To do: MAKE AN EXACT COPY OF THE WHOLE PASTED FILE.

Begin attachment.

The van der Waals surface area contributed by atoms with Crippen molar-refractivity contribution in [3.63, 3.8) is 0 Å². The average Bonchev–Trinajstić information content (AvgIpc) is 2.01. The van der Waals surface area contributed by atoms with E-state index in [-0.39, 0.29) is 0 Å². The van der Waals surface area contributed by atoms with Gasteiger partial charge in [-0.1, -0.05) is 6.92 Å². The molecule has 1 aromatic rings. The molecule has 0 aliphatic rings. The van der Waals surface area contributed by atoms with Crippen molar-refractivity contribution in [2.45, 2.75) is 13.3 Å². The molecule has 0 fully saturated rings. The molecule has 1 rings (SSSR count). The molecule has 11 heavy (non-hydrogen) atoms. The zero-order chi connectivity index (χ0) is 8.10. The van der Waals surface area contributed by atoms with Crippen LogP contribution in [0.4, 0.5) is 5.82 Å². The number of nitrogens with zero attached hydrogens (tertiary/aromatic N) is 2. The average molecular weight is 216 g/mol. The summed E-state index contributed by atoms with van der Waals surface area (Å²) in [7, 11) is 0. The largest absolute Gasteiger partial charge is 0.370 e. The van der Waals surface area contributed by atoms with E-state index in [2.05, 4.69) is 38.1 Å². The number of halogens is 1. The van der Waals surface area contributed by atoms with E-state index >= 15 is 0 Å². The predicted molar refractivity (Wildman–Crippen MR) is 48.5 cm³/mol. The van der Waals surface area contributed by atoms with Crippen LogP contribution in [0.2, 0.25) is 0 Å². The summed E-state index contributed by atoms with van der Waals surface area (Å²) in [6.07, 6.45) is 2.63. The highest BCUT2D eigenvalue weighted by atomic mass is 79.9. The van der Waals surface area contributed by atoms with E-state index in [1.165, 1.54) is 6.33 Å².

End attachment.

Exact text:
The van der Waals surface area contributed by atoms with Crippen molar-refractivity contribution in [3.63, 3.8) is 0 Å². The average Bonchev–Trinajstić information content (AvgIpc) is 2.01. The van der Waals surface area contributed by atoms with E-state index in [-0.39, 0.29) is 0 Å². The van der Waals surface area contributed by atoms with Gasteiger partial charge in [-0.1, -0.05) is 6.92 Å². The molecule has 1 aromatic rings. The molecule has 0 aliphatic rings. The van der Waals surface area contributed by atoms with Crippen molar-refractivity contribution in [2.45, 2.75) is 13.3 Å². The molecule has 0 fully saturated rings. The molecule has 1 rings (SSSR count). The molecule has 11 heavy (non-hydrogen) atoms. The zero-order chi connectivity index (χ0) is 8.10. The van der Waals surface area contributed by atoms with Crippen LogP contribution in [0.4, 0.5) is 5.82 Å². The number of nitrogens with zero attached hydrogens (tertiary/aromatic N) is 2. The average molecular weight is 216 g/mol. The summed E-state index contributed by atoms with van der Waals surface area (Å²) in [7, 11) is 0. The largest absolute Gasteiger partial charge is 0.370 e. The van der Waals surface area contributed by atoms with E-state index in [2.05, 4.69) is 38.1 Å². The number of halogens is 1. The van der Waals surface area contributed by atoms with E-state index >= 15 is 0 Å². The predicted molar refractivity (Wildman–Crippen MR) is 48.5 cm³/mol. The van der Waals surface area contributed by atoms with Crippen LogP contribution in [0.2, 0.25) is 0 Å². The summed E-state index contributed by atoms with van der Waals surface area (Å²) in [6.07, 6.45) is 2.63. The highest BCUT2D eigenvalue weighted by atomic mass is 79.9. The van der Waals surface area contributed by atoms with E-state index in [1.165, 1.54) is 6.33 Å².